Markets, GDP and Corporate Earnings on August 1, 2017
This report is written as an executive summary of how we have interpreted recent market, GDP and corporate earnings data. If you have any questions, please do not hesitate to contact Rick Welch at (215) 603 2976 or email@example.com.
Markets – In July, we saw the domestic and international equity markets continue to grind higher. For the month, we saw gains in US Large Caps (DJIA was +2.83% and S&P 500 was +2.09%), US Small Caps (Russell 2000 was +0.63%), and International (ACWX was +3.50%). Volatility (as measured by VIX) finished July at 10.26 after spending much of the middle part of the month under the historically low level of 10.0. The last VIX reading over the long run average of 20.0, was 22.51 last November 4th just prior to the 2016 US Presidential Election. The Barclays US Aggregate Bond Index rose +0.12% as the yield on the benchmark 10-year US Treasury bond rose from 2.27% to 2.29% during the month. For 2017, we see the following year-to-date performance data: DJIA (+10.77%), S&P 500 (+10.33%), Russell 2000 (+5.13%) and International (+17.18%).
GDP - The Advance Estimate of Q2 GDP growth released by the Bureau of Economic Analysis (www.bea.gov) showed that the US economy grew at an annual rate of 2.6%, generally in line with expectations. This was a strong acceleration from the 1.4% growth recorded in Q1. During the quarter increases were seen in personal consumption expenditures (PCE), nonresidential fixed investment, imports (which are a subtraction in the calculation of GDP) and federal government spending, all of which were partly offset by decreases in private residential fixed investment, private inventory investment, and state and local government spending. Strong consumer spending and business investment suggest that economic growth will continue as we move into the second half of 2017. Consumer spending, which accounts for almost 70% of US economic activity, rose 2.8% during the quarter. Durable goods orders rose 6.5% in June another signal to many of sustainable economic growth in the future. Business investment rose an impressive 5.2% in Q2. Disposable income increased 3.5%, compared to a rate of 5.1% in Q1. The personal saving rate, which is personal saving as a percentage of disposable income, increased 3.2% compared to a Q1 increase of 2.8%.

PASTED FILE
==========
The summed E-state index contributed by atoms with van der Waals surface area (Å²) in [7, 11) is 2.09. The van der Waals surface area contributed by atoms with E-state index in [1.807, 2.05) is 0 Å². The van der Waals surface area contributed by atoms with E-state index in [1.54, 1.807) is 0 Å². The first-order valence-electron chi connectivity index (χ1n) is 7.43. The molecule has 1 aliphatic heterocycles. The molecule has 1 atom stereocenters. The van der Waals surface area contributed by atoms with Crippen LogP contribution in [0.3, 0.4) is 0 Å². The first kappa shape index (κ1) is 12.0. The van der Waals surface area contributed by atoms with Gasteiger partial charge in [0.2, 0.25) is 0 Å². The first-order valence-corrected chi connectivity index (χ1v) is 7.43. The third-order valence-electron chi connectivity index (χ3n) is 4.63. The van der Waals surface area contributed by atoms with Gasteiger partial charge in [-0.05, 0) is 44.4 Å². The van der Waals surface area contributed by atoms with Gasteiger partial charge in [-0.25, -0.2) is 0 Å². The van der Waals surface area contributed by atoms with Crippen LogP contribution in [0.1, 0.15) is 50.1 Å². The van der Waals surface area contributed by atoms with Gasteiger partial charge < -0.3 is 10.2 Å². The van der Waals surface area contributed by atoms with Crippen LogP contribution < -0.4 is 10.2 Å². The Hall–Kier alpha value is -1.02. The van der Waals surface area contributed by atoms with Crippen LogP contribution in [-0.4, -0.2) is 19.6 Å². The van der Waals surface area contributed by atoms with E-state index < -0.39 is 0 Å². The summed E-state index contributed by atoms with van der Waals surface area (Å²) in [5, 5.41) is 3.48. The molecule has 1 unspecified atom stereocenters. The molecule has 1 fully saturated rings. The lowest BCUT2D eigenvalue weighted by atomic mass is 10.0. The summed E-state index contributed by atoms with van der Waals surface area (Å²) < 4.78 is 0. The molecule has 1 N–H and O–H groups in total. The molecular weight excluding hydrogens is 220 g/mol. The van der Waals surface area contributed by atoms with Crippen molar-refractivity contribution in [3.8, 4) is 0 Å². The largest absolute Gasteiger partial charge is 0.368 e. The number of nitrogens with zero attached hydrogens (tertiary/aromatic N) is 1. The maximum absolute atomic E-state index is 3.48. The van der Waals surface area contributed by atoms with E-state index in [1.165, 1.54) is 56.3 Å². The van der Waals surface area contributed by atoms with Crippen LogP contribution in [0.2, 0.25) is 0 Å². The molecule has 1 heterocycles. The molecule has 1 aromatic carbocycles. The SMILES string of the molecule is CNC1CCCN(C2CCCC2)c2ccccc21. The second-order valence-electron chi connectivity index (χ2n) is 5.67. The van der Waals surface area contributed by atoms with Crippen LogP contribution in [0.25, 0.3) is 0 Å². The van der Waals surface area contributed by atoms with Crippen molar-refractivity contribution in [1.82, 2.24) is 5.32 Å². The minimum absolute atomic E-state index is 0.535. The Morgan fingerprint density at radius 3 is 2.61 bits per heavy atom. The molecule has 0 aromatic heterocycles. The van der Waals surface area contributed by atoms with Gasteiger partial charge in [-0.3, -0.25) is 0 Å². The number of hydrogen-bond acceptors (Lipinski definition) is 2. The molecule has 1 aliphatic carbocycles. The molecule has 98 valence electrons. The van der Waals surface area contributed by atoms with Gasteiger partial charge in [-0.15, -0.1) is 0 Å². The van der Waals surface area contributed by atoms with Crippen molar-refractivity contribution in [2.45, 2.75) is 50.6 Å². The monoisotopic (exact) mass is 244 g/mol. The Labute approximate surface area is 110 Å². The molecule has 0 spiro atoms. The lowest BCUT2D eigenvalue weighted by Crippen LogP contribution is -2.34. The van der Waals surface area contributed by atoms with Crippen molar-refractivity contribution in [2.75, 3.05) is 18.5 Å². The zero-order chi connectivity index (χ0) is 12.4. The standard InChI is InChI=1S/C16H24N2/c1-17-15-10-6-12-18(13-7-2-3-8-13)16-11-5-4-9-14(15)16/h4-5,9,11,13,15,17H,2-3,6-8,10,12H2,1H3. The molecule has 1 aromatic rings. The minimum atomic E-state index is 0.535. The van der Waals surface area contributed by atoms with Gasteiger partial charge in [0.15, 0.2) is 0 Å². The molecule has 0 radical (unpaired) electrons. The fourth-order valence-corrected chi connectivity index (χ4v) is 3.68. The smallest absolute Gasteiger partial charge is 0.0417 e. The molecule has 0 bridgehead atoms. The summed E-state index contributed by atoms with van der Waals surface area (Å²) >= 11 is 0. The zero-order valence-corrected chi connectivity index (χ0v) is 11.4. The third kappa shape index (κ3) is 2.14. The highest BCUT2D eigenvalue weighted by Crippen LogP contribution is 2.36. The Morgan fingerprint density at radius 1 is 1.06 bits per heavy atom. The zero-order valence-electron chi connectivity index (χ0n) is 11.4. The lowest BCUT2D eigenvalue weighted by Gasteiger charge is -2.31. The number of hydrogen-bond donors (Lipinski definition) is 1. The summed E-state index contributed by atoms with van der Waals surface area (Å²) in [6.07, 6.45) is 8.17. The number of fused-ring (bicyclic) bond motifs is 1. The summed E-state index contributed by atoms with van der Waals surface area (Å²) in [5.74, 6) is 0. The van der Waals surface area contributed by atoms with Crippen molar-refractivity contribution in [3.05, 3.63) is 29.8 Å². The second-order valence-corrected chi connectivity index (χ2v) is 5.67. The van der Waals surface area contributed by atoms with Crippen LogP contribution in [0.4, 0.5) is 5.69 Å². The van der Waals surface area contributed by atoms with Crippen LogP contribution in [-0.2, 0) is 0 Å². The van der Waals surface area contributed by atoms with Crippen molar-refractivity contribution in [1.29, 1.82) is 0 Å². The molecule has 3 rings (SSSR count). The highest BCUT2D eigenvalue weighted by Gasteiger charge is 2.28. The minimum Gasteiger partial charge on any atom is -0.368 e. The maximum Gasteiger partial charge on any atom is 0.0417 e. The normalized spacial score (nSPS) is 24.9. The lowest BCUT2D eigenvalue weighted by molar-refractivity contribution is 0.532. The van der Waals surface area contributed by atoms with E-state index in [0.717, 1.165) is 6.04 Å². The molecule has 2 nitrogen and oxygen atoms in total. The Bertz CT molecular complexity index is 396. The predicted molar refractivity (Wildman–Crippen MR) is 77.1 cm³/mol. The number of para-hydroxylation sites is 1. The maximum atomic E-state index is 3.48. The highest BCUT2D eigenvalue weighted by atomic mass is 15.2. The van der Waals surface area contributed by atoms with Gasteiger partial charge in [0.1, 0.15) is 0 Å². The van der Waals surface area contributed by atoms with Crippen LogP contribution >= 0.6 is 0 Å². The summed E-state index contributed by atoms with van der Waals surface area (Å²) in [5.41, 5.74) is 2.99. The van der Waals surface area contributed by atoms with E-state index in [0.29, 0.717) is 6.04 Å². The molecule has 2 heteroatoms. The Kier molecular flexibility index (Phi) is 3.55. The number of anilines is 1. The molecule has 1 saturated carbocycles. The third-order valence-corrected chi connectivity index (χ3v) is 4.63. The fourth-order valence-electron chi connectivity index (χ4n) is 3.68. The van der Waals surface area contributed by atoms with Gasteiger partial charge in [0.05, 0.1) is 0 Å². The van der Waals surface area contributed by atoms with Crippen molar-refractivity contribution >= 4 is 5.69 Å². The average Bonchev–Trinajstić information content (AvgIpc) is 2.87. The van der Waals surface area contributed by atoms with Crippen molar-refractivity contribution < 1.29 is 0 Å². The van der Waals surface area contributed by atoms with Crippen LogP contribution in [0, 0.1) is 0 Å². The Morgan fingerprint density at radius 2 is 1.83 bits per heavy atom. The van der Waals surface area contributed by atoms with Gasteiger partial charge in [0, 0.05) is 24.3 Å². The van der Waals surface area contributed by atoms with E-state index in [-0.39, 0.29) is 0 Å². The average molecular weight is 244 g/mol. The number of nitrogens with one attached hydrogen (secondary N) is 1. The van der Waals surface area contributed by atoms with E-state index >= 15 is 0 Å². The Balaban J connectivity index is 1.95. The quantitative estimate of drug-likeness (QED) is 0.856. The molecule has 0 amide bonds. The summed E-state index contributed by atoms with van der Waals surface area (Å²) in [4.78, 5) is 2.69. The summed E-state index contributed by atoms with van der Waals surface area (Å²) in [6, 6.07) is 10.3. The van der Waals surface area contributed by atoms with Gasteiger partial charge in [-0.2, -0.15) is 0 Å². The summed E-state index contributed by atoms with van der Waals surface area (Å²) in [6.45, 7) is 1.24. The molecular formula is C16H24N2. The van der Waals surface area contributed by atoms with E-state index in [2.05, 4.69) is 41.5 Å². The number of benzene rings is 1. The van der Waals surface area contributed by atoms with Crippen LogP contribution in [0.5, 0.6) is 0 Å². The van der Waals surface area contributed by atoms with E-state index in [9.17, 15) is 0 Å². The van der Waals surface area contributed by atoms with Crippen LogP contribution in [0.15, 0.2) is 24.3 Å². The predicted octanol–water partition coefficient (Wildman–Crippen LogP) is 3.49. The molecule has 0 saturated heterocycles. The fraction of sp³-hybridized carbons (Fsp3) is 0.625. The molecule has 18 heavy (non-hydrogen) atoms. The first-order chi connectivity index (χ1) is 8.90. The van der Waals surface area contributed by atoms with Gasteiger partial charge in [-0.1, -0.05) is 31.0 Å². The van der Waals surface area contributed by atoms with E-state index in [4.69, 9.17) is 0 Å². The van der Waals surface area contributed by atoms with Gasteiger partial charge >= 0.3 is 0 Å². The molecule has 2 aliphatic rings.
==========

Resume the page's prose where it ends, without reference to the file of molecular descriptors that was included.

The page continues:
Earnings - The Q2 earnings season is well underway with over 57% of the companies in the S&P 500 having reported their quarterly earnings. Thus far, the results are better than expected with 73% reporting (EPS) above estimates and 73% reporting sales above estimates. EPS and sales growth are both above their 5-year running averages. Blended earnings growth for Q2 is coming in at 9.1%, higher than the estimated Q2 earnings growth rate of 6.5% at the start of earnings season. At the sector level, Technology, Health Care and Utilities have the highest percentages of companies reporting earnings above estimates, while Telecommunications, Energy and Consumer Discretionary have the lowest percentages of companies reporting earnings above estimates. Estimates of Q2 revenue growth indicate an increase of 5.2%, up from the June 30th estimate of 4.8%. Thus far, the Energy (+322.8%), Technology (+12.9%) and Financials (+10.7%) sectors have the highest earnings growth rates. The Consumer Discretionary sector is the only sector reporting a year-over-year earnings decline of -1.0% with disappointing results in Leisure Products, Internet Marketing and Auto Components. From a valuation perspective, the forward 12-month P/E ratio is 17.7, both above the 5-year (15.4) and 10-year averages (14.0).
Richard M. Welch, Jr.
President and Chief Investment Officer